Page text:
If you look at the output, you will notice that ipairs only prints from 1 up until it finds a nil value, which is typical for an array like the part table you made. Using ipairs is like letting your compiler know that there will only be numeric keys from 1 to the number of keys in the table, or at least that’s all your interested in iterating over, which is efficient as it doesn’t have to search for any other keys in the table.

3 Likes

You don’t need the variables to refer to the parts, you’ve got the table for that:

``````local partTable = {
generatePart("Glass",Vector3.new(0,0,0)),
generatePart("Grass",Vector3.new(5,0,5)),
generatePart("Slate",Vector3.new(10,0,10)),
generatePart("Sand",Vector3.new(15,0,15)),
generatePart("Brick",Vector3.new(20,0,20)),
generatePart("Neon",Vector3.new(25,0,25)),
}
``````

If you feel like calling the same function like this is repetitive and thus “inefficient”, you’re right. But inventing a system to do it with less typing takes time, so you have to consider the cost/benefit of doing so.

1 Like

If you’re doing positive incrementation, you do not need a step value since it will default to 1. This will do i+1 incrementation for you.

``````for i = 0, 20 do
print(i)
end
``````

For the clarification piece, yes that is correct. ipairs will basically do that same numeric loop you did above by starting at 1 and counting up, then it returns the position and element at that position in the list. A position is referred to by its term index and in your case, position/index 1 in partTable is glassPart. pairs, on the other hand, doesn’t rely on counting up like that so order isn’t guaranteed when it goes through the table. That’s best for when you explicitly change the index for something else, like:

``````local partTable = {
["Glass"] = Enum.Material.Glass
}
``````

ipairs will not work on a table like this, but pairs will. There’s no longer numbered indexes being used here and its not a list, rather a dictionary. A dictionary is best described as its literal word: giving definition to something. You can find some resources on the net about dictionaries and arrays. Keep it to Lua so you might be able to understand better.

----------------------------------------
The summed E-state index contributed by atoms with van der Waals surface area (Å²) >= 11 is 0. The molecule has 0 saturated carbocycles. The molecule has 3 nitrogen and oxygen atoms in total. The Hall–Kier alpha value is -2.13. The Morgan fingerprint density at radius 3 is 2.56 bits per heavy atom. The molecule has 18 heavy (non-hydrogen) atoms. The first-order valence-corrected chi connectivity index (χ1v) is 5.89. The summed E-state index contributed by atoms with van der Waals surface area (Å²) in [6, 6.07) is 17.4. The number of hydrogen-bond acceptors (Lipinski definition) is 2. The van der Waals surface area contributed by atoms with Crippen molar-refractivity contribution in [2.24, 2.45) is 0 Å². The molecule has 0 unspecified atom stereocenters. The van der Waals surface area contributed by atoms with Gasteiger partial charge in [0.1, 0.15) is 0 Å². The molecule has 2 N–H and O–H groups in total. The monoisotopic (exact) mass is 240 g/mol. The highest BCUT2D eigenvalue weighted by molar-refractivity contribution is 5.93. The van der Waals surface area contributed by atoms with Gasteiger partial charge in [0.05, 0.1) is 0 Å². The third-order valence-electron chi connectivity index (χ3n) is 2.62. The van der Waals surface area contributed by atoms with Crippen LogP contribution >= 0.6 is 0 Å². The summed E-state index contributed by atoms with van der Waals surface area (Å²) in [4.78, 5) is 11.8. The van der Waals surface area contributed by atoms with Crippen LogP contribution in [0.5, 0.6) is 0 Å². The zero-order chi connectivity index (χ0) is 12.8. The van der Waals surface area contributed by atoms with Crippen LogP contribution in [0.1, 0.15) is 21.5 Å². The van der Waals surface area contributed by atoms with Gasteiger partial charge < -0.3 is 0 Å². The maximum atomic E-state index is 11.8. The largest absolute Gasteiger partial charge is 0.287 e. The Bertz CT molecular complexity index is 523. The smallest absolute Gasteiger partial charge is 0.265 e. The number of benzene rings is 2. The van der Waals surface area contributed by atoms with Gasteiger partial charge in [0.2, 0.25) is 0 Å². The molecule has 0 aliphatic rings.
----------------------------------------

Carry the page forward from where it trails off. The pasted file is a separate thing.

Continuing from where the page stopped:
2 Likes

Looks good, atleast for me but there are still improvements to be made.

`local glassPart = generatePart("Glass",Vector3.new(0,0,0))`

Instead of passing it as a string, it would be better if you use Enums instead.

`local glassPart = generatePart(Enum.Material.Glass,Vector3.new(0,0,0))`

Your function `generatePart` seems alright but you don’t check if position is a Vector3 data type as well as the material. This is so you don’t run into errors where you accidentally didn’t pass the parameter right, your function should handle them. Also it would be better if it included more parameters such as brickcolor. The name of the function is ‘Ok’ but better one would be `createPart`.

You can use assert as it first checks if the first value is true and if not, will error(the string you provided in the second argument)

Using `string.format` is also something to take in consider, only difference is that it provides a negligible performance boost and looks cleaner.

Also `ipairs` is used when iterating through an array(table) because it loops definitely.

Here’s how I would write your code:

``````local function generatePart(material,position)

assert(typeof(material) == "Enum" or "String", string.format("createPart: 'material' enum expected, got %s", tostring(typeof(material))))

assert(typeof(position) == "Vector3", string.format("createPart: 'position' Vector3 Datatype expected, got %s", tostring(typeof(position))))

local part = Instance.new("Part")
part.Name = string.format("Orange %s %s", material, "Part")
part.BrickColor = BrickColor.new("Neon orange")
part.Material = material
part.Anchored = true
part.Position = position
part.Parent = workspace

print(string.format("Created %s", part.Name))

return part

end

local partTable = {
generatePart("Glass",Vector3.new(0,0,0)),
generatePart("Grass",Vector3.new(5,0,5)),
generatePart("Slate",Vector3.new(10,0,10)),
generatePart("Sand",Vector3.new(15,0,15)),
generatePart("Brick",Vector3.new(20,0,20)),
generatePart("Neon",Vector3.new(25,0,25)),
}

for i = 20, 0,-1 do
print(i)
wait(1)
end

for _, part in ipairs(partTable) do
part.BrickColor = BrickColor.new("Medium blue")
print(string.format(part.Name.."%s %s", "'s brickcolor changed to", part.BrickColor))
end
``````
1 Like